Sorry if the title is confusing but I don't really know how to shorten my question. Anyway, here it goes.

I'm using WPF, Entity Framework and MVVM.

Currently, in my ViewModel, I have a property

public Model.Document Document {get;set;} //Model.Document is an EF Entity

Then, in XAML, I bind to

<TextBox Text={Binding Path=Document.Title}/>

Title is of course a Property on the Model.

Now following question came to my mind: To separate the Model from the View, wouldn't it be better if I added a property to the ViewModel like so

    public string Title
        get { return Document.Title; }
        set { Document.Title = value; }

and then bind like this:

<TextBox Text={Binding Path=Title}/>

Which way is recommended?

5 Answers 5


If you take a look at How Data Binding References are Resolved, you can see that there can be performance issues to consider when deciding how to expose the property you are going to bind to.

Does the Model.Document implement the INotifyPropertyChanged interface? If not, I would recommend adding a Title property to your view model and implement INotifyPropertyChanged on your view model such that when the Title is changed the PropertyChanged event is raised to notify the view.

Another approach would be to expose the Title on your view model as a DependencyProperty as the binding and render time is faster.

  • that's a pretty interesting article (the How data binding references are resolved one). Apr 27, 2011 at 15:35
  • Pretty interesting article indeed. The 'EntityObject', from which Document inherits does implement 'INotifyPropertyChanged', so that's taken care of. However, my ViewModel does also implement INotifyPropertyChanged. So it really shouldn't matter which way I do it Apr 28, 2011 at 6:29
  • Implementing the Property as a DependencyProperty is not an option as my ViewModel does not inherit from DependencyObject (which is a requirement I believe?). Rather, it inherits from the ViewModelBase class of the MVVM Light framework. Apr 28, 2011 at 6:47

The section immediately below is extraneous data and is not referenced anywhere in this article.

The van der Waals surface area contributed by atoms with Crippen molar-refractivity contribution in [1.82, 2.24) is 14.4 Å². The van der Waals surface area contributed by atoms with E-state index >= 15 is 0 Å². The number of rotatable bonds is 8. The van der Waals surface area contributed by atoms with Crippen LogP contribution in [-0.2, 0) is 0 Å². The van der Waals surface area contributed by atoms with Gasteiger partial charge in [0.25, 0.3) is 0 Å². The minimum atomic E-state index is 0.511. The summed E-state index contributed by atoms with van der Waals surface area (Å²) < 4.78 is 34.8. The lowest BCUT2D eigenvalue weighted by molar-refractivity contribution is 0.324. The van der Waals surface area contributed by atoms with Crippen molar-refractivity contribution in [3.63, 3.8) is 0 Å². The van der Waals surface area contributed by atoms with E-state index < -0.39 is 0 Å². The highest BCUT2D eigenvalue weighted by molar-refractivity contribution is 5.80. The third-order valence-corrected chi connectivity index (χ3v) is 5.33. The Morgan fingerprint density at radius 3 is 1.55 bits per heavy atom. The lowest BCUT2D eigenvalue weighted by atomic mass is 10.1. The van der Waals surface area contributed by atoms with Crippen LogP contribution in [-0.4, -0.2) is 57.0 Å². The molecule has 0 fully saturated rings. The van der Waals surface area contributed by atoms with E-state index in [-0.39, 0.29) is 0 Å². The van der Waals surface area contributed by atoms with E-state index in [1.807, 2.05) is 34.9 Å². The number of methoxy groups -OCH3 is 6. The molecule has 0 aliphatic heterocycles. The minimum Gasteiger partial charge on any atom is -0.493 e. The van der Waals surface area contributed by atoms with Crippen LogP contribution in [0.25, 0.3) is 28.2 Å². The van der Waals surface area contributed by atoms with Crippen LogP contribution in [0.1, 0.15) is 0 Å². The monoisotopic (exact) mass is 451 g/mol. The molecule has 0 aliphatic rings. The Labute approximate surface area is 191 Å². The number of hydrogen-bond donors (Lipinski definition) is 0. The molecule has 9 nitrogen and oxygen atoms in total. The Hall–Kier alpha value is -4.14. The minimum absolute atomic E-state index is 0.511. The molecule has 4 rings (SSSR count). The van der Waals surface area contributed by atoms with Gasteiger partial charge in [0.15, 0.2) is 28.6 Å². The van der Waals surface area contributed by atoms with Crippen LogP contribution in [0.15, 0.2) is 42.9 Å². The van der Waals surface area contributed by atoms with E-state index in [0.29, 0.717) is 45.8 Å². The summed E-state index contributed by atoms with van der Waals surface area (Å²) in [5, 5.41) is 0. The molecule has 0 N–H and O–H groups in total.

• You are correct, you would need to inherit from DependencyObject. Utilizing INotifyPropertyChanged is typically the easiest and lowest fricition option. May 2, 2011 at 1:32

It really depends on your situation. In the truest sense, the View should only interact with the View Model. But both approaches above have their advantages.

By exposing the Document property, you don't have to duplicate all the properties that you need to access on it. So if you have numerous properties, or are using some sort of reflection (such as displaying Document in a PropertyGrid), then this way is probably better.

The latter approach gives you more control over the value exposed to the View. So you can change the title (i.e. remove extra spaces) before it's committed to the model or various other actions. You can even swap out of the Document, without the View being aware of it (or even caring).


You might have a look at the BookLibrary sample application of the WPF Application Framework (WAF). It uses the first approach and still follows the MVVM pattern (separation of concerns, unit testable).

This simplifies the ViewModels because the Binding uses the INotifyPropertyChanged implementation of the Entities. Otherwise, you have to synchronize changes manually between the ViewModels.


The latter is the better way to do it, at least IMO. I haven't really seen in done the other way. The viewmodel serves as a mediator between the view and model, so those two shouldn't really have any knowledge of each other.

Here's a simple example.


I don't see any problem with read-only bindings to model properties whose values don't change.

Those are two really important qualifications, though. Read/write binding to model properties is so fraught with potential trouble that rather than soberly analyze the situation to see if this is one of the cases that doesn't have any, I'd just implement a property in the view model and be done with it. And unless my model supports change notification, if I need it, which I probably do, I'm going to need to implement it in the view model.

  • 1
    What do you mean that binding to r/w properties is fraught with potential trouble? Do you have some examples? Apr 28, 2011 at 6:33

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